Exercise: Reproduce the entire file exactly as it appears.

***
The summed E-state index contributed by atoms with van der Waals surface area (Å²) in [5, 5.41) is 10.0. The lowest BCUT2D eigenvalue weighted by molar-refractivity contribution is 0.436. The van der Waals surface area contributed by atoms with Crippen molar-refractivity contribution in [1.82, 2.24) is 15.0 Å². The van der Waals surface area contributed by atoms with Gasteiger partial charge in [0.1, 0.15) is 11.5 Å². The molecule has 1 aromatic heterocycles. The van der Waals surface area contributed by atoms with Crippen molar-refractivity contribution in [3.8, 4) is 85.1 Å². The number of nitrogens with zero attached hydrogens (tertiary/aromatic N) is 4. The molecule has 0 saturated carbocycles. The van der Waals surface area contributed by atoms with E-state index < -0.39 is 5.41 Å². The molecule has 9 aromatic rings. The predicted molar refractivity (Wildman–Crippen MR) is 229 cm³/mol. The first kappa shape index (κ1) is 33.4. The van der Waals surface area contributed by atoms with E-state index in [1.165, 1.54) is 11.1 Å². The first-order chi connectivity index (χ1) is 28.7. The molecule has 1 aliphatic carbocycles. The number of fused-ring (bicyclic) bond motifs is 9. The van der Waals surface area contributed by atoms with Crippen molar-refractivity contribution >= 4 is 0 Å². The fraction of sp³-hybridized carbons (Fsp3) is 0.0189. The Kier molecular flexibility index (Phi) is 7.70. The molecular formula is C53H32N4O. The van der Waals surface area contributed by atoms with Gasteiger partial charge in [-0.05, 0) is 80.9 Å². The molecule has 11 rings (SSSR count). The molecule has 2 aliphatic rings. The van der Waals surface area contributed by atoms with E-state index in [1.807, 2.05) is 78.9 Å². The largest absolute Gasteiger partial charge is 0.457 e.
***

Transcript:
The summed E-state index contributed by atoms with van der Waals surface area (Å²) in [5, 5.41) is 10.0. The lowest BCUT2D eigenvalue weighted by molar-refractivity contribution is 0.436. The van der Waals surface area contributed by atoms with Crippen molar-refractivity contribution in [1.82, 2.24) is 15.0 Å². The van der Waals surface area contributed by atoms with Gasteiger partial charge in [0.1, 0.15) is 11.5 Å². The molecule has 1 aromatic heterocycles. The van der Waals surface area contributed by atoms with Crippen molar-refractivity contribution in [3.8, 4) is 85.1 Å². The number of nitrogens with zero attached hydrogens (tertiary/aromatic N) is 4. The molecule has 0 saturated carbocycles. The van der Waals surface area contributed by atoms with E-state index < -0.39 is 5.41 Å². The molecule has 9 aromatic rings. The predicted molar refractivity (Wildman–Crippen MR) is 229 cm³/mol. The first kappa shape index (κ1) is 33.4. The van der Waals surface area contributed by atoms with E-state index in [1.165, 1.54) is 11.1 Å². The first-order chi connectivity index (χ1) is 28.7. The molecule has 1 aliphatic carbocycles. The number of fused-ring (bicyclic) bond motifs is 9. The van der Waals surface area contributed by atoms with Crippen molar-refractivity contribution >= 4 is 0 Å². The fraction of sp³-hybridized carbons (Fsp3) is 0.0189. The Kier molecular flexibility index (Phi) is 7.70. The molecular formula is C53H32N4O. The van der Waals surface area contributed by atoms with Gasteiger partial charge in [-0.05, 0) is 80.9 Å². The molecule has 11 rings (SSSR count). The molecule has 2 aliphatic rings. The van der Waals surface area contributed by atoms with E-state index in [1.807, 2.05) is 78.9 Å². The largest absolute Gasteiger partial charge is 0.457 e.